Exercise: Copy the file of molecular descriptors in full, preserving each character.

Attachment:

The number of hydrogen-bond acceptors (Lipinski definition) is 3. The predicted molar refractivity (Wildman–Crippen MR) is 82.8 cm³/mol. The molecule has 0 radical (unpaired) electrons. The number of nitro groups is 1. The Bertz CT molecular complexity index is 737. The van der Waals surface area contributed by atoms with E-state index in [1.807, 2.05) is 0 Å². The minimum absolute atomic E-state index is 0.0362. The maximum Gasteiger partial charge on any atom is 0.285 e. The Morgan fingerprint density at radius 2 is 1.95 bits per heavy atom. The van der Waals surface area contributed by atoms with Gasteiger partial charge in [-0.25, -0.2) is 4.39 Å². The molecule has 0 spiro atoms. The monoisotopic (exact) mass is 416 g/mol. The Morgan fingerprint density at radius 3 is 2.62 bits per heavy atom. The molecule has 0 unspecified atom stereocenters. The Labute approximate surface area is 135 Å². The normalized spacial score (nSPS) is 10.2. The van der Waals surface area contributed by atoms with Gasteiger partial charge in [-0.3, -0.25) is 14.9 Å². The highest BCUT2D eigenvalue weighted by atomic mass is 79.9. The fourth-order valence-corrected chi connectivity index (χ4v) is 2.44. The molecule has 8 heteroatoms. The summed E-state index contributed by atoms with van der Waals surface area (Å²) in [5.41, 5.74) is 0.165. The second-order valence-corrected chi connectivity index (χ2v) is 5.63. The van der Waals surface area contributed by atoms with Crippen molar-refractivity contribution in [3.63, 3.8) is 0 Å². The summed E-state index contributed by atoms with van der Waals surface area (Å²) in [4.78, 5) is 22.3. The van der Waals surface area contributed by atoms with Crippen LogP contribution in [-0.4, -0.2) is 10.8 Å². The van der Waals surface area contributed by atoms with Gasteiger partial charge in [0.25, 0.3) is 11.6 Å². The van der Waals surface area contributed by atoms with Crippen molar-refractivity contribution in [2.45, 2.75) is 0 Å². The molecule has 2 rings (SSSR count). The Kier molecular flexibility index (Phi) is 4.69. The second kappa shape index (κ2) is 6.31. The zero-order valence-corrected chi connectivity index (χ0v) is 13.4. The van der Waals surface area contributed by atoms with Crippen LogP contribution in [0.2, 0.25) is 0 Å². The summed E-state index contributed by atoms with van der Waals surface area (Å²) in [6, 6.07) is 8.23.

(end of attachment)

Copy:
The number of hydrogen-bond acceptors (Lipinski definition) is 3. The predicted molar refractivity (Wildman–Crippen MR) is 82.8 cm³/mol. The molecule has 0 radical (unpaired) electrons. The number of nitro groups is 1. The Bertz CT molecular complexity index is 737. The van der Waals surface area contributed by atoms with E-state index in [1.807, 2.05) is 0 Å². The minimum absolute atomic E-state index is 0.0362. The maximum Gasteiger partial charge on any atom is 0.285 e. The Morgan fingerprint density at radius 2 is 1.95 bits per heavy atom. The van der Waals surface area contributed by atoms with Gasteiger partial charge in [-0.25, -0.2) is 4.39 Å². The molecule has 0 spiro atoms. The monoisotopic (exact) mass is 416 g/mol. The Morgan fingerprint density at radius 3 is 2.62 bits per heavy atom. The molecule has 0 unspecified atom stereocenters. The Labute approximate surface area is 135 Å². The normalized spacial score (nSPS) is 10.2. The van der Waals surface area contributed by atoms with Gasteiger partial charge in [-0.3, -0.25) is 14.9 Å². The highest BCUT2D eigenvalue weighted by atomic mass is 79.9. The fourth-order valence-corrected chi connectivity index (χ4v) is 2.44. The molecule has 8 heteroatoms. The summed E-state index contributed by atoms with van der Waals surface area (Å²) in [5.41, 5.74) is 0.165. The second-order valence-corrected chi connectivity index (χ2v) is 5.63. The van der Waals surface area contributed by atoms with Crippen molar-refractivity contribution in [3.63, 3.8) is 0 Å². The summed E-state index contributed by atoms with van der Waals surface area (Å²) in [4.78, 5) is 22.3. The van der Waals surface area contributed by atoms with Crippen LogP contribution in [-0.4, -0.2) is 10.8 Å². The van der Waals surface area contributed by atoms with Gasteiger partial charge in [0.25, 0.3) is 11.6 Å². The van der Waals surface area contributed by atoms with Crippen molar-refractivity contribution in [2.45, 2.75) is 0 Å². The molecule has 2 rings (SSSR count). The Kier molecular flexibility index (Phi) is 4.69. The second kappa shape index (κ2) is 6.31. The zero-order valence-corrected chi connectivity index (χ0v) is 13.4. The van der Waals surface area contributed by atoms with Crippen LogP contribution in [0.2, 0.25) is 0 Å². The summed E-state index contributed by atoms with van der Waals surface area (Å²) in [6, 6.07) is 8.23.